KS: I very much look forward to returning to our offices and inviting press and donors to come and learn more about our services as well as hosting visits from people all over the world who want to learn what we do. I also look forward to continuing my work helping to plan community events outdoors and at other venues, particularly for World AIDS Day. I miss the live candlelight vigils, gatherings, and rallies. I also look forward to volunteering again with other community-based organizations such as NYC Pride.
Do you think society’s growing inclusiveness has changed the significance of Pride? Are straight-queer alliances still relevant?
KL: Partnerships are essential to our work to end the HIV epidemic and advance the rights of LGBTQ+ and underserved communities. No movement has ever been successful without the support of allies. We need the support and participation of people of all sexual and gender identities to accomplish these goals. Two of our most generous donors were straight women — Judith Peabody and Joan Tisch — who also volunteered to visit people dying of AIDS and helped out in our offices. We won’t forget their generosity along with others who have passed and those who continue to support our work.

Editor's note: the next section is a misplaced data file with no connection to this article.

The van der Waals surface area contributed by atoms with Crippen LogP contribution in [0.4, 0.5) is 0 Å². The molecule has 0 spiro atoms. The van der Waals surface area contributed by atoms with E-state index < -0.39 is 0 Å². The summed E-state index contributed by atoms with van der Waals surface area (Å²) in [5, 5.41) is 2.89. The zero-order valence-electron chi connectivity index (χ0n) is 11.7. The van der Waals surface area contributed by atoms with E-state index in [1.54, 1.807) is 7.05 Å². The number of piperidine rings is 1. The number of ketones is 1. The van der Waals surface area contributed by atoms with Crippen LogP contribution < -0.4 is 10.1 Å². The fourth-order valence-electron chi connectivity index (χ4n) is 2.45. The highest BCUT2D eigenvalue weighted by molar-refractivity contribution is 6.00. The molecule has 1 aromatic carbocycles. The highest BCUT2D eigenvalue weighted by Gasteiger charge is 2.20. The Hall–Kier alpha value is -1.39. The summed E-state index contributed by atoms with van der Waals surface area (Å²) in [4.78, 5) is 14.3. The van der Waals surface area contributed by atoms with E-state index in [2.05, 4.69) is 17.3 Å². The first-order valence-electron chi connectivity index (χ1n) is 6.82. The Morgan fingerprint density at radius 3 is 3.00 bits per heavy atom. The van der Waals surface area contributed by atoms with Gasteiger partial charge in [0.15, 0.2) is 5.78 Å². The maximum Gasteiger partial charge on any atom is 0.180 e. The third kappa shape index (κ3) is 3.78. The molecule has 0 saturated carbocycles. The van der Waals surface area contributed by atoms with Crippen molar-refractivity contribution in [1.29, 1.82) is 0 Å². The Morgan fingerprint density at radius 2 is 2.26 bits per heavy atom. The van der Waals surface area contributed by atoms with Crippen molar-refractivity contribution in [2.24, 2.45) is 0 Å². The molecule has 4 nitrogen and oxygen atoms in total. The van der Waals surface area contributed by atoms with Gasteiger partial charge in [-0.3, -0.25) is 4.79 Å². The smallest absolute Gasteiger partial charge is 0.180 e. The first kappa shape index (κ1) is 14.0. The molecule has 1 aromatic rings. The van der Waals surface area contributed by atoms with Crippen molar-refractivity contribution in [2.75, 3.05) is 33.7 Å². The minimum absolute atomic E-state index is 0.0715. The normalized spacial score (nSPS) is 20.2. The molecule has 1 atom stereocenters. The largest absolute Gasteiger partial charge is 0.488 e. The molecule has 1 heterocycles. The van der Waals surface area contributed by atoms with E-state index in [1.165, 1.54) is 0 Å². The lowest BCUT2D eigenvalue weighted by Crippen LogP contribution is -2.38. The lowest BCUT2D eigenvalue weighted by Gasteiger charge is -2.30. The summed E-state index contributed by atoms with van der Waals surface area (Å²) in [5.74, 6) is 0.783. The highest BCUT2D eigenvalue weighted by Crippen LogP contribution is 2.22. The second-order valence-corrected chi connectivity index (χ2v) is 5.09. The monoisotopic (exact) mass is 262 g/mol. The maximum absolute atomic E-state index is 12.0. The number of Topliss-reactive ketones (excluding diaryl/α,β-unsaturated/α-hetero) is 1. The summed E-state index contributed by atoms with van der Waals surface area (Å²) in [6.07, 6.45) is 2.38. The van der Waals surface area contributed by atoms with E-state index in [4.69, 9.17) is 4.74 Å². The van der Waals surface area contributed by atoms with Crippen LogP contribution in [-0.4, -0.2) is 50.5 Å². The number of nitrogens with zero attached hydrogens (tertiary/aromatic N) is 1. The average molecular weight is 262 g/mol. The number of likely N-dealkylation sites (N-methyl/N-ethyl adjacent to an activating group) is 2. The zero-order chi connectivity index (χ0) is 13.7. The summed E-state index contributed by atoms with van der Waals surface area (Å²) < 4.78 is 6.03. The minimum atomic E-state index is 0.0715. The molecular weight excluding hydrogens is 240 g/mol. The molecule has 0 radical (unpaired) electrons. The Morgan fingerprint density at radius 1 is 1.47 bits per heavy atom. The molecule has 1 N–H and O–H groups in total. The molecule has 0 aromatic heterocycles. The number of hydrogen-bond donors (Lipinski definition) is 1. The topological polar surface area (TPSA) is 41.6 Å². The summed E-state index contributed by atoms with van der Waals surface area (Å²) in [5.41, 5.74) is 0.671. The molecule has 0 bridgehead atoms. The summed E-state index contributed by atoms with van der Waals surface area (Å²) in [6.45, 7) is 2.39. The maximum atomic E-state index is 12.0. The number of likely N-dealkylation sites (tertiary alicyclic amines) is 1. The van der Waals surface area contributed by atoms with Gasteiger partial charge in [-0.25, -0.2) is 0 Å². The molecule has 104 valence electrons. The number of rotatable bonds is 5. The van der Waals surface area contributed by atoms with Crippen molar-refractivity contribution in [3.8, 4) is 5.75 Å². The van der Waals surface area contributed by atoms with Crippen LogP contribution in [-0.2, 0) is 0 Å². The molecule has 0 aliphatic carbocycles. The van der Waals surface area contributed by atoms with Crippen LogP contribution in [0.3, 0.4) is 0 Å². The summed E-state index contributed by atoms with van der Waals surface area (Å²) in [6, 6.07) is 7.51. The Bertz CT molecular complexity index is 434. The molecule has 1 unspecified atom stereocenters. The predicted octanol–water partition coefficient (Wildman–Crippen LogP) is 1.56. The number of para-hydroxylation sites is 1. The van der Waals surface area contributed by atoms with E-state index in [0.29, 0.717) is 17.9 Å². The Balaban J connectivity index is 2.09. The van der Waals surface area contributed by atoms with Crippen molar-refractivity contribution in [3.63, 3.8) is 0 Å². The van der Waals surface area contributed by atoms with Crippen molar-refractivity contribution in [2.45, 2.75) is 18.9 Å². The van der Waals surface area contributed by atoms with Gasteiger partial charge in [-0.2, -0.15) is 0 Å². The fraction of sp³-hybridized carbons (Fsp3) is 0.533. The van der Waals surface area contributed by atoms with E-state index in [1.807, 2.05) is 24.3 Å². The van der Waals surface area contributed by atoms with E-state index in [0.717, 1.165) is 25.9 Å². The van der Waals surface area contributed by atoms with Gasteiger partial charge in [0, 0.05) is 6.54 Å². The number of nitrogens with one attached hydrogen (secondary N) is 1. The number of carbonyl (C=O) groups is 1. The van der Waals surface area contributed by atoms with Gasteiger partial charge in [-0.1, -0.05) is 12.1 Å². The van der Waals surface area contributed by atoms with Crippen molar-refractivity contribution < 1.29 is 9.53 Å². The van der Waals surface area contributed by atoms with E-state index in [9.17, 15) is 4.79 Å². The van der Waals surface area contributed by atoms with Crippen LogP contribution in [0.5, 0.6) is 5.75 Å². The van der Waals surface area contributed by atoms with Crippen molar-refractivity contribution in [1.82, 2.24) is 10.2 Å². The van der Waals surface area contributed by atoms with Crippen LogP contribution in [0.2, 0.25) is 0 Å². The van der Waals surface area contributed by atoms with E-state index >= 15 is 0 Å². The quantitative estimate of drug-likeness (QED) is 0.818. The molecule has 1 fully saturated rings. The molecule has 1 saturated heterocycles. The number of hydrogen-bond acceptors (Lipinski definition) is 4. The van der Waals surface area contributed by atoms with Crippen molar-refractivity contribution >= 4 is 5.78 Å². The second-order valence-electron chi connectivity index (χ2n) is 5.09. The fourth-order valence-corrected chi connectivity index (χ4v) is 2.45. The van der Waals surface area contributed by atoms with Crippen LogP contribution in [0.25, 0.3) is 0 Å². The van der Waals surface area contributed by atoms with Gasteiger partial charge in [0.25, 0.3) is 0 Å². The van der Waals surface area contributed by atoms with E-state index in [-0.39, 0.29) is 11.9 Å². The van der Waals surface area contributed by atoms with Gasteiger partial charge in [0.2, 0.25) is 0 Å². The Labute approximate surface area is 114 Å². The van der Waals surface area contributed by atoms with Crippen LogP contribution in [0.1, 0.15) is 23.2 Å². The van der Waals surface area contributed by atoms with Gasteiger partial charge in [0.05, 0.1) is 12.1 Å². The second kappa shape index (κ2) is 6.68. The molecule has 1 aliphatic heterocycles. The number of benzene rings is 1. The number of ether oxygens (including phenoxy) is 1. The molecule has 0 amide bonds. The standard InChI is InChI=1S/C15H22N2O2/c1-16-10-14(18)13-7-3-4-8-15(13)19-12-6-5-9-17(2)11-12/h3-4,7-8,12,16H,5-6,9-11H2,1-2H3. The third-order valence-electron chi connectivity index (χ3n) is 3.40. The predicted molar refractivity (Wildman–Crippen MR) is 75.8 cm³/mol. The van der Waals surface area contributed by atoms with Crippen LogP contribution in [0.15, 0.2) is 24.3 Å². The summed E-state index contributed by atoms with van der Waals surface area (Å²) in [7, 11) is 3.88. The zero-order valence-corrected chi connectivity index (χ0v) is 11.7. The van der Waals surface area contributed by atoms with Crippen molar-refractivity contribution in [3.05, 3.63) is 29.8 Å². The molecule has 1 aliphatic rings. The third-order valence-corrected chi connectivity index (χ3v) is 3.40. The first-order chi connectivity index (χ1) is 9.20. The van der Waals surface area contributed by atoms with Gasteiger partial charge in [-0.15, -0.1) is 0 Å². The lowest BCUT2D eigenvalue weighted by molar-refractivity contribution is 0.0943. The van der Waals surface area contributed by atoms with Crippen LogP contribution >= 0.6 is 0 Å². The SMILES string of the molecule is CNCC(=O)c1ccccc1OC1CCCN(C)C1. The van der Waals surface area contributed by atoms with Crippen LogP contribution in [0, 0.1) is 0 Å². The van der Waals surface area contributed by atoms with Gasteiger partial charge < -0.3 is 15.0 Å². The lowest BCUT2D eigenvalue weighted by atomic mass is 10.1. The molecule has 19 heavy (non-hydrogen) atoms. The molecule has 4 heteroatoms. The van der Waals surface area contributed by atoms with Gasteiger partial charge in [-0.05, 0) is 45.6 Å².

KS: As a Black woman and mother who is a straight ally to the LGBTQ+ community, I appreciate the importance of straight people being a part of the solutions to overcoming homophobia, transphobia, racism, and other social injustices. I think it is critical to foster discussions with the straight community about these issues. Being an ally, supporter, or activist comes in many different forms.